FRIDAYDOWNTOWN CAMP BULKELEYSATURDAY SUNDAY MONDAY TUESDAY WEDNESDAY THURSDAYat the Downtown and Camp Bulkeley LyceumsStay classy, GTMO! No ALCOHOL or TOBACCO at the Lyceums!Call the Movie Hotline at ext. 4880 or visit the MWR Facebook page for more information 300: Rise of an Empire* R, 8 p.m. *Children under 17 require accompanying parent or guardian for this lm). 7 Captain America: The Winter Soldier (New)PG13, 8 p.m.Tyler Perrys Single Moms Club (New) PG13, 10:30 p.m.3 Days to KIll (New)PG13, 8 p.m.DivergentPG13, 10:15 p.m.NoahPG13, 8 p.m..Robocop (LS)R, 8 p.m.300: Rise of an Empire* R, 8 p.m. *Children under 17 require accompanying parent or guardian for this lm). About Last Night (LS) R, 8 p.m.Muppets Most WantedR, 8 p.m.3 Days to KIll (New) PG13, 8 p.m.Divergent PG13, 10:15 p.m.Captain America: Winter Soldier (New)PG13, 8 p.m.Tyler Perrys Single Moms Club (New)PG13, 10:30 p.m.Robocop (LS)PG13, 8 p.m.NoahPG13, 8 p.m.Lyceum closedNote: Concessions at Camp Bulkeley are also closed every night until further notice.Lyceum closedNote: Concessions at Camp Bulkeley are also closed every night until further notice. A local band, Sitting in Nowhere, shook the windows at the Windjammer Ballroom as they jammed out on stage to classic tunes spanning multiple decades, Friday. We do whatever we feel comfortable playing. So if we want to play a reggae song, we play reggae. If we want to play rock, we play rock. Anything we feel comfortable with, said Jamie Bodlovic, drummer with Sitting in Nowhere. Featuring a sweet guitar solo from the Red Hot Chili Peppers Californication and many more solid rock songs, the concert pumped up the patrons participating in Saturdays MWR hosted Color Me GTMO 5k which was sponsored by USAA. The band, which has played nearly 15 shows on island for residents is comprised of locals, some of whom have been in GTMO since as early as 2004. This extensive history is sur prising considering GTMOs population fluctuation due to the nature of the mission here. I just want to thank them [the Troopers] for coming out and enjoying the show, said Andrew Perry, bassist with Sit ting in Nowhere. The audience of civilians, contractors and Service members enjoyed the performance that amped up those attending the next days Color Me GTMO 5k. They were awesome, said Spc. Zachary Hussey, a Soldier with the 525th Military Police Battalion. The concert coupled with the run comprised an event that most Troopers havent had the chance to see here at Guantana mo. I think the morale can be boosted with events like this, said Hussey. It reminds him that there is more to do on this island than work. In the coming months, MWR is planning even more events that fea ture musical groups of different styles as well as dance and performances for children. Story and photos by Pvt. Kourtney Grimes Staff Writer, thewire@jtfgtmo.southcom.milLocal band amps up the crowd during the MWR coordinated concert that took place Friday at the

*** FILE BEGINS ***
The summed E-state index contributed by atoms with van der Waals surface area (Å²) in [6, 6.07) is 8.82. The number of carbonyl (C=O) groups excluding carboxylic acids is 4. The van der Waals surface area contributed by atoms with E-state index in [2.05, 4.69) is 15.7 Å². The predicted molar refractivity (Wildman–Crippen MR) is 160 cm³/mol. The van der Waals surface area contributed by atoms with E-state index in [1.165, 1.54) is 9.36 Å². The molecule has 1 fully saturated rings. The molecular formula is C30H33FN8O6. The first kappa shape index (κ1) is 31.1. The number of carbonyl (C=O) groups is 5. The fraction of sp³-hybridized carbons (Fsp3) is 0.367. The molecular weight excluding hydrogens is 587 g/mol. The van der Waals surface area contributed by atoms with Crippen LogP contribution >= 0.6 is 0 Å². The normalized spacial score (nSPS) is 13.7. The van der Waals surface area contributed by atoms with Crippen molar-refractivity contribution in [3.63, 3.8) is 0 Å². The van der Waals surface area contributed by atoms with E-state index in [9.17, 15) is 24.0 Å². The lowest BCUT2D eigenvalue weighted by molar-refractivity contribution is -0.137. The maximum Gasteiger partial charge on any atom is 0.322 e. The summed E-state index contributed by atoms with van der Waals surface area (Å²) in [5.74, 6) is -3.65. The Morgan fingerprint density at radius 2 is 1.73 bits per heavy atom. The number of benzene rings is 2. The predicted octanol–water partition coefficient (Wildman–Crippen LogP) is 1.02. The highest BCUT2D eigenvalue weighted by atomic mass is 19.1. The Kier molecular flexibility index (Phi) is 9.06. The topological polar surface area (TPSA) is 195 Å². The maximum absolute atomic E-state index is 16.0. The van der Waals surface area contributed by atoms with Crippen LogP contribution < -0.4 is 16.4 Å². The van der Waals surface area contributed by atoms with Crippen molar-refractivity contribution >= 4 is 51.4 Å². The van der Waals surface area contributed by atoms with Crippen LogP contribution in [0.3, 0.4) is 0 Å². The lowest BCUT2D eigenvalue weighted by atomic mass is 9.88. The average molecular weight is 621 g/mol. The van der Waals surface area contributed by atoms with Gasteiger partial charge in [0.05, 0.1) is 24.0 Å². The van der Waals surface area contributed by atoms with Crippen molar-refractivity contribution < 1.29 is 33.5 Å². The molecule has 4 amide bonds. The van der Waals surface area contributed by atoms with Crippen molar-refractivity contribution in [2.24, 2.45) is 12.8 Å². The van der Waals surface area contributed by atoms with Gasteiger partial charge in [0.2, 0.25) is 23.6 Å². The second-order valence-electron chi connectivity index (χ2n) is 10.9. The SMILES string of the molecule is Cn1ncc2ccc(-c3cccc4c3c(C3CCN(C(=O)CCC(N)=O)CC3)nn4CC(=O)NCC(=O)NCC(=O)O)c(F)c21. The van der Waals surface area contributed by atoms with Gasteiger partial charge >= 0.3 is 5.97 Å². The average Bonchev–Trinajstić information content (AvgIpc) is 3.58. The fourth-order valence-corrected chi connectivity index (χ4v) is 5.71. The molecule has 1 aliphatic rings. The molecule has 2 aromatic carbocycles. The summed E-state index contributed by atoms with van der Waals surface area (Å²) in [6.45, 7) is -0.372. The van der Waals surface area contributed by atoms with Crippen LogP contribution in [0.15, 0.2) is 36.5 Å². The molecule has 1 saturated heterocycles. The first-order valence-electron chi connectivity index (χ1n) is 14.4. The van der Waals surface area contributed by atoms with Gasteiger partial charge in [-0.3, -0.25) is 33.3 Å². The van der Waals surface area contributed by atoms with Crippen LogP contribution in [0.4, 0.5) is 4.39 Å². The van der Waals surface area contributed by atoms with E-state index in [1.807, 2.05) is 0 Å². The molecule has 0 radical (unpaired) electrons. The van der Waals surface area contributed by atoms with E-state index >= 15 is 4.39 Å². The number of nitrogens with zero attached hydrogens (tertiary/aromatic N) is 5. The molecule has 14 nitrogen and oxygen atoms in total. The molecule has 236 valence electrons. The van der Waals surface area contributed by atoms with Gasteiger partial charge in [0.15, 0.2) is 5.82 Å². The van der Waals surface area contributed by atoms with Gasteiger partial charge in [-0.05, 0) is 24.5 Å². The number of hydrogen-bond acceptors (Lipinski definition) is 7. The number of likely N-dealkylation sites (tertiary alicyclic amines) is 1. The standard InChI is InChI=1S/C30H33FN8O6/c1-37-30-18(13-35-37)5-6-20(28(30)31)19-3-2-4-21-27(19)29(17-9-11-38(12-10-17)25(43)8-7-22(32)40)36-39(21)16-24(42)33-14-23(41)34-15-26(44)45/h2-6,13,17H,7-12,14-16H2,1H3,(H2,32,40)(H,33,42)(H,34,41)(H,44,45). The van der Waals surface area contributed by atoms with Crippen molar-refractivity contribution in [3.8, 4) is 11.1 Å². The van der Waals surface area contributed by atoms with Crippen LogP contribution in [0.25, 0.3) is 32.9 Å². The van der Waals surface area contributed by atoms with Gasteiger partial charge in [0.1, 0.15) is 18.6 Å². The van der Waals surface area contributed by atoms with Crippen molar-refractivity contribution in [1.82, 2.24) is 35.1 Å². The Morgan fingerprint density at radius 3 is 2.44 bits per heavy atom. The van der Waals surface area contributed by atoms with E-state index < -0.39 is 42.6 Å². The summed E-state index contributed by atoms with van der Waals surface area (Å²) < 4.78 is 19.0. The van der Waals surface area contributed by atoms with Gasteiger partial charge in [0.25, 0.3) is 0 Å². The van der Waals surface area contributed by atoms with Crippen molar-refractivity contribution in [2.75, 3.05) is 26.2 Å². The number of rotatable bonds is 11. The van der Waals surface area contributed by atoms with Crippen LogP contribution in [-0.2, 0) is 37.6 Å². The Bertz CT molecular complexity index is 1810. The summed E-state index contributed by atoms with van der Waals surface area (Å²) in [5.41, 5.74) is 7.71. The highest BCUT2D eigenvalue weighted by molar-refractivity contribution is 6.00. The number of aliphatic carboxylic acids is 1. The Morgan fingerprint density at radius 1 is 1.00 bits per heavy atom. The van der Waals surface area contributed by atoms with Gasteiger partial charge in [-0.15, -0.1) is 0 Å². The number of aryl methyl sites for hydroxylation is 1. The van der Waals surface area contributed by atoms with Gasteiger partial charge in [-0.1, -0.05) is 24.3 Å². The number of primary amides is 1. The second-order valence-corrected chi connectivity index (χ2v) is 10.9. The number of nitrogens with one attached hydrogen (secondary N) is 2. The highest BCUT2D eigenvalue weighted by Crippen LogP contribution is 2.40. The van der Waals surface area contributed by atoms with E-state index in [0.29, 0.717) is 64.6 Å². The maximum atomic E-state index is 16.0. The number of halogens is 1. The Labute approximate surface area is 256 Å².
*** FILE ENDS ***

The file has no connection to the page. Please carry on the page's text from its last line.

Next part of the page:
Naval Station Guantanamo runners were revved up for one of the most entertaining events of the year as the Color Me GTMO 5k kicked off its inaugural run Saturday, March 29, at Cooper Field. The untimed event had no winners or prizes, but runners were showered with colored powder at stations along the run. And while the participants werent trying to get their best times, they were there simply to have a good time. Men, women and children of all ages came out for the opportunity to show their true colors. The Color Me GTMO 5k is about encouraging the fun aspects of fitness. I enjoyed the run, said Navy Petty Officer 2nd Class Antoinette Bush, a master-at-arms for Joint Task Force Guantanamo. This is my first time doing one of these. It was great! More than 500 people participated in the race. The non-competitive, family-friendly atmosphere made for a more exciting time. Runners started the race with a clean, white T-shirt, but by the time participants crossed the finish line, they looked like someone gave a monkey a bunch of finger paints and left him to his own devices. Stephen Prestesater, community activities director for Morale, Welfare and Recreation, was the leading force behind coordinating the run. I never had a chance to be in one of these runs, so it was great to put this on, said Prestesater. From talking to the different people here on island, I knew this was something that a lot of people had wanted to do. Afterwards, there was a party held at the Windjammer, filled with laughter, music, dancing and pizza purchased by USAA. I felt this was a great morale boost ing event, said Army Sgt. Maj. Brian Barkins, J4 senior enlisted leader. I hope that we do more like this in the future. The interaction of everyone involved was amazing, between the runners and the volunteers who were throwing color substances, while we passed by. 8GTMO gets a splash of colorStory and photos by Sgt. Christopher Vann Staff Writer,